Alibaba had planned to list in the summer but called it off owing to the city’s long-running pro-democracy protests and the China-US trade war. The US and China are now working on sealing a partial trade deal.
Daniel Zhang, Alibaba Chief Executive Officer, said the group wanted to “contribute, in our small way, and participate in the future of Hong Kong.”
“During this time of ongoing change, we continue to believe that the future of Hong Kong remains bright,” he said.
The firm’s shares are already traded in New York. A second listing in Hong Kong is expected to curry favor with Beijing, which has sought to encourage its current and future big tech firms to list nearer to home after the loss of companies such as Baidu to Wall Street.
In the statement, Zhang said that when Alibaba went public in 2014 it “missed out on Hong Kong with regret.”
Mainland authorities have also stepped up moves to attract such listings, including launching a new technology board in Shanghai in July.
The listing comes after the city’s exchange tweaked the rules to allow double listings, while Chief Executive Carrie Lam had also been pushing Alibaba’s billionaire founder Jack Ma to sell shares in the city.
“The listing in Hong Kong will allow more of the company’s users and stakeholders in the Alibaba digital economy across Asia to invest and participate in Alibaba’s growth,” the company said.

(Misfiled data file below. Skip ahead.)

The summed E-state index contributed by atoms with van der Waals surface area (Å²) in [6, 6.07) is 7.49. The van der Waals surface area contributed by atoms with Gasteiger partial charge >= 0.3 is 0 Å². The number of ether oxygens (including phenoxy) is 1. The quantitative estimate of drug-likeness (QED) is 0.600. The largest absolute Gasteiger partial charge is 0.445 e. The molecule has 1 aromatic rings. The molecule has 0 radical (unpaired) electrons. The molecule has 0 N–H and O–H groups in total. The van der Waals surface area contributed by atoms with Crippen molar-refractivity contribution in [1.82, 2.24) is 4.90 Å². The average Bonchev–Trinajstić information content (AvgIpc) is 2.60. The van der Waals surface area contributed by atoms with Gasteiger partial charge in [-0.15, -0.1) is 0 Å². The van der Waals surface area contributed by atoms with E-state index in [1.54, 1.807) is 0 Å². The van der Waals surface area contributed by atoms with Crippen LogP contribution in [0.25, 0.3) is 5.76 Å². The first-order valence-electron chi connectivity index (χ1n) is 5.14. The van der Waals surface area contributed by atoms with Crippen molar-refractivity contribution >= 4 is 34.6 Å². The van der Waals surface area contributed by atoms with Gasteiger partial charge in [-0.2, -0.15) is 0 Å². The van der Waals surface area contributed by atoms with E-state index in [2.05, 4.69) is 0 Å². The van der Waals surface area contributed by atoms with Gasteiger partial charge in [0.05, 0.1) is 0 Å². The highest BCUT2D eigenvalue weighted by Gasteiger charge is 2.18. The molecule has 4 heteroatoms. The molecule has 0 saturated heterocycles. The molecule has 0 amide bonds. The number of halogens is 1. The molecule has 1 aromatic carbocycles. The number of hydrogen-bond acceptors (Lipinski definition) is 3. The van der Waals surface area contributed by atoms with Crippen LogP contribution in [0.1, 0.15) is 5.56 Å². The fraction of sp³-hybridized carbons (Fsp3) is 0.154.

It has long been expected to launch a multibillion-dollar stock listing in Hong Kong but appeared to postpone the offering because of political and economic turmoil.
Hong Kong’s key Hang Seng Index rose 0.48 percent in morning trading following the announcement
Chinese shoppers set new records for spending on Monday’s annual 24-hour “Singles’ Day” buying spree, despite an economic slowdown in the country and the worries over the US trade war.
It said consumers spent $38.3 billion on its platforms over that stretch, up 26 percent from the previous all-time high mark set last year.
Alibaba also said it saw record amounts of cross-border sales, underlining its plans to expand globally.
“Globalization is the future of Alibaba Group. We firmly believe the marriage of digital technology and commerce will bring about unprecedented change that will not be limited by borders,” Zhang said.